Dong Son Ceremonial "Rain Drum"


The rain drum gets it's name from the beautiful sounds it makes when being struck by the heavy monsoon rains of Southeast Asia. These drums are made of bronze and cast using an ancient lost-wax technique that allowed them to be sculpted with very great detail.

Depending on where they are made, they go by different names. In Vietnam, they are called Dong Son Rain Drum after the the dynasty and location from which they were first found. In Thailand they are called Thai Bronze Rain Drum and in Laos they are called Laos Style Rain Drum.


The oldest rain drums discovered were in the Vinh Phuc Province in Vietnam. These ancient rain drums have been dated from 1,500 B.C. It is also widely acknowledged that this form of art originated from China in the Yunnan Province up to 1,000 years earlier than the drums discovered in Vinh Phuc.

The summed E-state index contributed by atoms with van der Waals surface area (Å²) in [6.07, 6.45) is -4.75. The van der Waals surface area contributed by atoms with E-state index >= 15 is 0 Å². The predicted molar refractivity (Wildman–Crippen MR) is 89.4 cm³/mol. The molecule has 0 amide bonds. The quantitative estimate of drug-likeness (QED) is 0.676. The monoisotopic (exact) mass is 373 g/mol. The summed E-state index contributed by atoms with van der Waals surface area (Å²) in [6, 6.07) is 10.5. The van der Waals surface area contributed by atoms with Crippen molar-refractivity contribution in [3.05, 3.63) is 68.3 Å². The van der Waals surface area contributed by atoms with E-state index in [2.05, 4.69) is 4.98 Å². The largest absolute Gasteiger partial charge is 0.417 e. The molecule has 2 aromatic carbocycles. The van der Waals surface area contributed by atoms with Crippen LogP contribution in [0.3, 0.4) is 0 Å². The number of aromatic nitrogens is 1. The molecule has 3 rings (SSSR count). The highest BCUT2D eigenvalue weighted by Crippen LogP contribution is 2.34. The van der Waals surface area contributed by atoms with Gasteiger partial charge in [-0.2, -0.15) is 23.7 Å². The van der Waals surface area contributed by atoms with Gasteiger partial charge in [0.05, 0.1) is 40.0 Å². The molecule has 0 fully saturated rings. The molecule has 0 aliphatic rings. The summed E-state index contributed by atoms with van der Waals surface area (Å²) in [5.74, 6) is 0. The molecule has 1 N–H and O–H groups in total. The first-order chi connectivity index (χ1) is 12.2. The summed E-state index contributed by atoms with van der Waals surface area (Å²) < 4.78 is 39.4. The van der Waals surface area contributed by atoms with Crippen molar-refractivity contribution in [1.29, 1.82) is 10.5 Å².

All of the rain drums feature detailed motifs which symbolize lucky spirits.They often depict frogs, buffalo, elephants, the sun, palms, turtles, fish and many other natural forms. It was believed that these lucky spirits would ensure a healthy rain, and so a good harvest in the coming year. The frog is a common theme with rain drums, it was believed that the Thunder God was afraid of the frog that would pacify the cacophonous thunder. The frog is also associated with the spring rains, when they croak loudly in April it is a time of happiness.




The remarkable details and beautiful bronze patina make the  rain drum a popular item for the garden or inside the home. They can be fitted with a glass top and used as a table or simply placed in the garden to wait for the rain to tap on them and make a beautiful sound.


The Richard Gervais Collection has a diverse selection of rain drums. To see them all, browse the Articfacts section or click HERE.